Then, increase your walk time by, say, 30 seconds a day, and your subconscious should follow suit.
If you do flare up your tendon, stay calm. Don’t worry. Don't get annoyed with yourself. Remember, worrying will only increase your sensitivity again. So, stay positive and do what you can to make yourself feel safe.
Also, don’t give up if you get it wrong. Let it settle down and learn from it. And then, again, start doing what you feel you can do without flaring up your Achilles tendon.
Where to get help
At Treat My Achilles, we can help you with an assessment of your Achilles injury and a personalised rehab plan to get your tendon physically back into shape. But because we’re aware of the psychological nature of pain, we often work with people like Caroline Marlow, PhD. C.Psychol, who can help our patients to deal with that aspect of their recovery. Caroline can help you understand what factors may be contributing to making your subconscious feel that you’re in danger and find ways to address them. These are usually not things that you’re aware of.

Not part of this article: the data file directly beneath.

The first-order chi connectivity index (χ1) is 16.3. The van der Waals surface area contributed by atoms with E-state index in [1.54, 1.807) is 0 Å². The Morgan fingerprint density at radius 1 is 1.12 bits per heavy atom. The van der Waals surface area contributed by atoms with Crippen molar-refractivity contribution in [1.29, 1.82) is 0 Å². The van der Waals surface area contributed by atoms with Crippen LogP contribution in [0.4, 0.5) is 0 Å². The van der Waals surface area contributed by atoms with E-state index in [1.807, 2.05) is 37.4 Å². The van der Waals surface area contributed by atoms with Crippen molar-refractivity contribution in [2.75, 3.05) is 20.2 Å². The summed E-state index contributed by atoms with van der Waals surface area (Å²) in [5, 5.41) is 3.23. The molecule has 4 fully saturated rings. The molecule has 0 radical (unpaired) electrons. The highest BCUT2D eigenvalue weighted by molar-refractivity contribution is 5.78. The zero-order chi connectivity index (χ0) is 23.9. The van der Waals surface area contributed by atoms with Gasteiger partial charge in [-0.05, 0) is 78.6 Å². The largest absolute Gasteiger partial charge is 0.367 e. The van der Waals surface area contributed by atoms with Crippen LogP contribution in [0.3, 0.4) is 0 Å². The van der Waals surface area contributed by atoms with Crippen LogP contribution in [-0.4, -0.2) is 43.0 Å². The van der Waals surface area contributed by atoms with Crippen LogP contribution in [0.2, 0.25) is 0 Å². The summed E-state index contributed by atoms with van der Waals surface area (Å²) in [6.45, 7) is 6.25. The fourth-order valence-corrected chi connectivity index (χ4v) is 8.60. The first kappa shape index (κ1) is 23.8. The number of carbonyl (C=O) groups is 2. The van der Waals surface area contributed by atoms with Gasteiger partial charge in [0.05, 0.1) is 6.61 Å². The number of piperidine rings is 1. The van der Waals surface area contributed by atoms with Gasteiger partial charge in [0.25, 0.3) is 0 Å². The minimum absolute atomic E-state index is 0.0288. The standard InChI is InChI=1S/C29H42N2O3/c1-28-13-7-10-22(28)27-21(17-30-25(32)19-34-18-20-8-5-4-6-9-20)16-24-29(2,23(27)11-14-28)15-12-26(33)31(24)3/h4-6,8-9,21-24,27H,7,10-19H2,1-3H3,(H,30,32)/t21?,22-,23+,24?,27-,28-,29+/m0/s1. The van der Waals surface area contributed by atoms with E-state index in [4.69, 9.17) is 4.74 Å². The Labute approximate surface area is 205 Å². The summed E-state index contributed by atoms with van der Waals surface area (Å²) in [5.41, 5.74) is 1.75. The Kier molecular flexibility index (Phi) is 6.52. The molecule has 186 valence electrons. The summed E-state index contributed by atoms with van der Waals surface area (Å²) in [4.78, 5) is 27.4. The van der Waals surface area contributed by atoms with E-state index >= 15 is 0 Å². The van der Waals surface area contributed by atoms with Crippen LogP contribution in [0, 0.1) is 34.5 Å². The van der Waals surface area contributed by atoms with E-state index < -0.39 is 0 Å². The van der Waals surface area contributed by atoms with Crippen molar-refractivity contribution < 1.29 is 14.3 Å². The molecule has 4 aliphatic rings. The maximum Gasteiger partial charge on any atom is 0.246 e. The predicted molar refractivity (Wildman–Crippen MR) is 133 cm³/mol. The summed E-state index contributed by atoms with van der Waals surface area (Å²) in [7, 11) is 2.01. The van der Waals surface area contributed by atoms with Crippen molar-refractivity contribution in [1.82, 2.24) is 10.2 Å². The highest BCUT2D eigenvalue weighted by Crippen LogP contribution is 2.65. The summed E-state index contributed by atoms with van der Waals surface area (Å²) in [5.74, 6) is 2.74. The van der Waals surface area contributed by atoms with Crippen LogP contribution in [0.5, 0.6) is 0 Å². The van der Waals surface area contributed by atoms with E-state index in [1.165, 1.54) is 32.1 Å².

We're all UK Chartered Physiotherapists with Master’s Degrees related to Sports & Exercise Medicine. But at Treat My Achilles we don't just value qualifications; all of us also have a wealth of experience working with athletes across a broad variety of sports, ranging from recreationally active people to professional athletes. You can meet the team here.
About the Author
Hanlon SL, Pohlig RT, Silbernagel KG. Beyond the Diagnosis: Using Patient Characteristics and Domains of Tendon Health to Identify Latent Subgroups of Achilles Tendinopathy. J Orthop Sports Phys Ther. 2021 Sep;51(9):440-448